It is not known why Dirichlet denoted his functions with an $L$. Perhaps he chose $L$ for Legendre (I am not serious). The reason may be alphabetical. Just before $L$-functions are introduced in his 1837 paper on primes in arithmetic progression (Math. Werke vol. 1, 313--342), there are certain functions $G$ and $H$, and the letters $I, J$, and $K$ may not have seemed appropriate labels for a function.

While $L(s,\chi)$ and $L(\chi,s)$ are common notations for the $L$-function of a character $\chi$, neither decorated notation is due to Dirichlet; he simply wrote different $L$-functions as $L_0, L_1, L_2,\dots$.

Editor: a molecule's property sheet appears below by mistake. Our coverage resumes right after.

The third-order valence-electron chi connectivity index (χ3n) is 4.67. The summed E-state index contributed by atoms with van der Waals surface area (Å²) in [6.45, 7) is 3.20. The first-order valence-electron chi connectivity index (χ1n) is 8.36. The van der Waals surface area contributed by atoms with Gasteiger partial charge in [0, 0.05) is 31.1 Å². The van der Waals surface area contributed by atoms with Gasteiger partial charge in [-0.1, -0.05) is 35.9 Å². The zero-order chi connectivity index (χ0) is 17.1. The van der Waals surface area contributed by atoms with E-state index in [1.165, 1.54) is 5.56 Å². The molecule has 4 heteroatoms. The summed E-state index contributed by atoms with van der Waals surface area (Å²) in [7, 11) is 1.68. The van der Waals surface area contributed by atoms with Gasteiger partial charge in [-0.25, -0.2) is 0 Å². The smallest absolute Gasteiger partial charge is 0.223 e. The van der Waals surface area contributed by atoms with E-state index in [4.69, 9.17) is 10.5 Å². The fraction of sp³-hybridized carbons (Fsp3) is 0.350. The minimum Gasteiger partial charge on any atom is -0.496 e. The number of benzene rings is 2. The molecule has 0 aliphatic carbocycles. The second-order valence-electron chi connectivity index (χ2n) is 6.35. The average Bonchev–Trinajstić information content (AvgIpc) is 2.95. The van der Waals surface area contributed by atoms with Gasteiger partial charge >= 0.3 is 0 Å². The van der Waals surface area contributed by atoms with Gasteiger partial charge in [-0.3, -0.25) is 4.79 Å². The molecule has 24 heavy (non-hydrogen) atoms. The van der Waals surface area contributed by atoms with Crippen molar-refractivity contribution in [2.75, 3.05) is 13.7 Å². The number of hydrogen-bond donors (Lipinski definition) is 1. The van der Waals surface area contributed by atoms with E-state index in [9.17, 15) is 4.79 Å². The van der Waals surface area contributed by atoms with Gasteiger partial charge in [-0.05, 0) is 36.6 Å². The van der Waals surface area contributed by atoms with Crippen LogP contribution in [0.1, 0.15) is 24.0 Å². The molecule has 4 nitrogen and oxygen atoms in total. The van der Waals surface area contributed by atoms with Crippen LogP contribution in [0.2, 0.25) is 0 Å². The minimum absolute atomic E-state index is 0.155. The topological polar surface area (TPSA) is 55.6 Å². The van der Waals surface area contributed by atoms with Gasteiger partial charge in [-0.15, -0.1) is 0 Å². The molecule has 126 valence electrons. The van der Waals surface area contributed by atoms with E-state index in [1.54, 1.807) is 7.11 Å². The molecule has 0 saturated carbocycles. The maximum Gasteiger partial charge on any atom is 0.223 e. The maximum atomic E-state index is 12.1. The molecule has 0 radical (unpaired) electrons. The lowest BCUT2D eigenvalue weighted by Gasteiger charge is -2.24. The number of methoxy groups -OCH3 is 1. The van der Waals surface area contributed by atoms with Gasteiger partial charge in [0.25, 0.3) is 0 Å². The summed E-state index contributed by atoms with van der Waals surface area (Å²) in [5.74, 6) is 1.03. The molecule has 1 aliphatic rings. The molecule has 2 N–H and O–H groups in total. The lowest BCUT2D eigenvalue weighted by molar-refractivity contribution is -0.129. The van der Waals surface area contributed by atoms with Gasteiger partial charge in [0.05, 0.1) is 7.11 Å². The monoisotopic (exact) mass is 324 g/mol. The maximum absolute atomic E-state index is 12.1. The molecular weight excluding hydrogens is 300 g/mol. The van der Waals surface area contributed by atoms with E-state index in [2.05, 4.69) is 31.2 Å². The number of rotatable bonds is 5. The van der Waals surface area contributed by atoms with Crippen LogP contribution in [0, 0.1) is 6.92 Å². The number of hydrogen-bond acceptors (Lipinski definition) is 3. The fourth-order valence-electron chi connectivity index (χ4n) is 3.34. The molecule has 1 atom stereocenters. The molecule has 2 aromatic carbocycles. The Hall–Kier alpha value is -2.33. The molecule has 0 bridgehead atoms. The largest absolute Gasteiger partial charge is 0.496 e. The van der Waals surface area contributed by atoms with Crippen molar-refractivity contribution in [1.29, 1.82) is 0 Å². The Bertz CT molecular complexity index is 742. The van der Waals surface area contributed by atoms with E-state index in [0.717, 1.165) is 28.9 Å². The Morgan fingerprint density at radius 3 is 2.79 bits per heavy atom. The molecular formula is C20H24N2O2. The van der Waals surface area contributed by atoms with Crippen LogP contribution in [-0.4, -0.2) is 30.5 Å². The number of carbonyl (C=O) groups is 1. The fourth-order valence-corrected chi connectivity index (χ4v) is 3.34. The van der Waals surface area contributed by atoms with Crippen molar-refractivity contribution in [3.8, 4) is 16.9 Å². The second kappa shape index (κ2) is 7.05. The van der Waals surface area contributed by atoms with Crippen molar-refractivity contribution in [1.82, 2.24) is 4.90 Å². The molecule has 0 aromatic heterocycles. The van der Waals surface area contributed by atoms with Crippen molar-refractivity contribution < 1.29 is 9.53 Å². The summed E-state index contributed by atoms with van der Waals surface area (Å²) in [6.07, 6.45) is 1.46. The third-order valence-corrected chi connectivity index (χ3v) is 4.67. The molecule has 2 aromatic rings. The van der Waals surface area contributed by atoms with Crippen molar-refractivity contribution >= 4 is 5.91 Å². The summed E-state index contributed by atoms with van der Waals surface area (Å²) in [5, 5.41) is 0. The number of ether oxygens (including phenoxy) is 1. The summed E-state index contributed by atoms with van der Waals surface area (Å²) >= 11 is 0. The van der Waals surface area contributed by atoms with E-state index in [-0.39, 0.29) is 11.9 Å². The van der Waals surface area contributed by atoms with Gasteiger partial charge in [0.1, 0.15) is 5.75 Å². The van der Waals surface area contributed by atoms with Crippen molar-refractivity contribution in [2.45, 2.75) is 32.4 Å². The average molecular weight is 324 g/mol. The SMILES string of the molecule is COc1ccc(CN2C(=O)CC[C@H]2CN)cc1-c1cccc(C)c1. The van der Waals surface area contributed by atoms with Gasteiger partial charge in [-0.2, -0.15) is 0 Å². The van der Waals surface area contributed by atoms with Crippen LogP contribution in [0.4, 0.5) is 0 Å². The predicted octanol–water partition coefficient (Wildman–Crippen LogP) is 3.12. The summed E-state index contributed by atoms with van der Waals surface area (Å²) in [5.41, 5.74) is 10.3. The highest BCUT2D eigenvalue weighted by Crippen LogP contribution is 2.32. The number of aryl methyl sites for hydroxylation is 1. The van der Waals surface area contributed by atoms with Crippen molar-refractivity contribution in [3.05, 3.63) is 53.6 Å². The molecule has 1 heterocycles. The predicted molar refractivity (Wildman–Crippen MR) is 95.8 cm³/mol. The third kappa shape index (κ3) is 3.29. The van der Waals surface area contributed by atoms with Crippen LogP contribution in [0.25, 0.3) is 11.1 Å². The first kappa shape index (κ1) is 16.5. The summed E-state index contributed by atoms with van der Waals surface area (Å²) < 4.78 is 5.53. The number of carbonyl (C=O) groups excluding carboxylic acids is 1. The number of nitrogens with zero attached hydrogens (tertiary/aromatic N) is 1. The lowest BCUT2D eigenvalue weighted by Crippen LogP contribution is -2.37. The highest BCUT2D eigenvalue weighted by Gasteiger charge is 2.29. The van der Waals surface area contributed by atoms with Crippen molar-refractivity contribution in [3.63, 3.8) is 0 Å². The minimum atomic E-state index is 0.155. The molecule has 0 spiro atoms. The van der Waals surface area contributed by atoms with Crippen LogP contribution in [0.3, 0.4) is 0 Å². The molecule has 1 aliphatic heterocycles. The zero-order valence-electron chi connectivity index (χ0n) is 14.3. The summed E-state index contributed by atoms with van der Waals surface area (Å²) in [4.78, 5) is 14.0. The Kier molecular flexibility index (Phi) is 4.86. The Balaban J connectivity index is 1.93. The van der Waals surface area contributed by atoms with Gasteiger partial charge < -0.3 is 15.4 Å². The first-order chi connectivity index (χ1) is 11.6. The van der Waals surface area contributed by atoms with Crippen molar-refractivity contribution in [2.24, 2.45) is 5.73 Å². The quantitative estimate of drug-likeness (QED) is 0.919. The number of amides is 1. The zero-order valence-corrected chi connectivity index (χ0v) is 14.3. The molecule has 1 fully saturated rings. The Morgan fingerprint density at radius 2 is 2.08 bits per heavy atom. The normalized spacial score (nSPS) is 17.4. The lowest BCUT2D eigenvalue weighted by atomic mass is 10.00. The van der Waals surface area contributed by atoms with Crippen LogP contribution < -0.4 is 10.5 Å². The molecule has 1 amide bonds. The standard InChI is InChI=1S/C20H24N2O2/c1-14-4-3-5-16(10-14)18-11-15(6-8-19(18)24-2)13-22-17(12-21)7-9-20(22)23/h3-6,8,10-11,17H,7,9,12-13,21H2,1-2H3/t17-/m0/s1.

Update (Jan. 12, 2016): I learned a few days ago from Ellen Eischen that the Kubota Tractor Corporation has a model called the "(compact) Standard L-Series," and today I saw a Kubota L-series go past my department building. Here is a photo I took.

If you're looking for a modern reinterpretation of what the L stands for in L-series, the webpage https://www.kubota.com/product/tlbseries.aspx gives the answer, and it's not Langlands: L means Loader or Landscaper.

someletter. He used L. Whatever he had used---would you have asked what the reason was? Why do number theorists use T for Hecke algebras? It's just what someone chose and it stuck. Itmightbe no more than that... – Kevin Buzzard Apr 14 '10 at 19:37